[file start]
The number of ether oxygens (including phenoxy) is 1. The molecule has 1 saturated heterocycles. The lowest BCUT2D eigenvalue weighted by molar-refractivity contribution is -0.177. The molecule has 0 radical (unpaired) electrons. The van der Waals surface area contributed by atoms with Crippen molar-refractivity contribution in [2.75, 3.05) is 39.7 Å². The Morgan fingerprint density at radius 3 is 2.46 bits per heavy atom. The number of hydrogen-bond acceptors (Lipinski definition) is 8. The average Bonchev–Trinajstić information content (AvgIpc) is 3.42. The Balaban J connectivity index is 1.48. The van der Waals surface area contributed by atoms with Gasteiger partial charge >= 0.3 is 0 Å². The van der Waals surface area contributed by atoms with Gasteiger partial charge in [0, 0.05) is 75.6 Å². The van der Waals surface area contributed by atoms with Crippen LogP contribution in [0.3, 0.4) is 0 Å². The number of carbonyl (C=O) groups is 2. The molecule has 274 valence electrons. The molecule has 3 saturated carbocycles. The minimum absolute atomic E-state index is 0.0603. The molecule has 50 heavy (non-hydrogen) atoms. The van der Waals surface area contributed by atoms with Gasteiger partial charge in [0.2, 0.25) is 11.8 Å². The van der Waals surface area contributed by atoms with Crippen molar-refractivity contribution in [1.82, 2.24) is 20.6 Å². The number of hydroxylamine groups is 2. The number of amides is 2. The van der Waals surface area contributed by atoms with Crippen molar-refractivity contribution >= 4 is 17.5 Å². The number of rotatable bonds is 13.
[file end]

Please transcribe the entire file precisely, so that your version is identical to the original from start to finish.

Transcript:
The number of ether oxygens (including phenoxy) is 1. The molecule has 1 saturated heterocycles. The lowest BCUT2D eigenvalue weighted by molar-refractivity contribution is -0.177. The molecule has 0 radical (unpaired) electrons. The van der Waals surface area contributed by atoms with Crippen molar-refractivity contribution in [2.75, 3.05) is 39.7 Å². The Morgan fingerprint density at radius 3 is 2.46 bits per heavy atom. The number of hydrogen-bond acceptors (Lipinski definition) is 8. The average Bonchev–Trinajstić information content (AvgIpc) is 3.42. The Balaban J connectivity index is 1.48. The van der Waals surface area contributed by atoms with Gasteiger partial charge >= 0.3 is 0 Å². The van der Waals surface area contributed by atoms with Gasteiger partial charge in [0, 0.05) is 75.6 Å². The van der Waals surface area contributed by atoms with Crippen LogP contribution in [0.3, 0.4) is 0 Å². The number of carbonyl (C=O) groups is 2. The molecule has 274 valence electrons. The molecule has 3 saturated carbocycles. The minimum absolute atomic E-state index is 0.0603. The molecule has 50 heavy (non-hydrogen) atoms. The van der Waals surface area contributed by atoms with Gasteiger partial charge in [0.2, 0.25) is 11.8 Å². The van der Waals surface area contributed by atoms with Crippen molar-refractivity contribution in [1.82, 2.24) is 20.6 Å². The number of hydroxylamine groups is 2. The number of amides is 2. The van der Waals surface area contributed by atoms with Crippen molar-refractivity contribution >= 4 is 17.5 Å². The number of rotatable bonds is 13.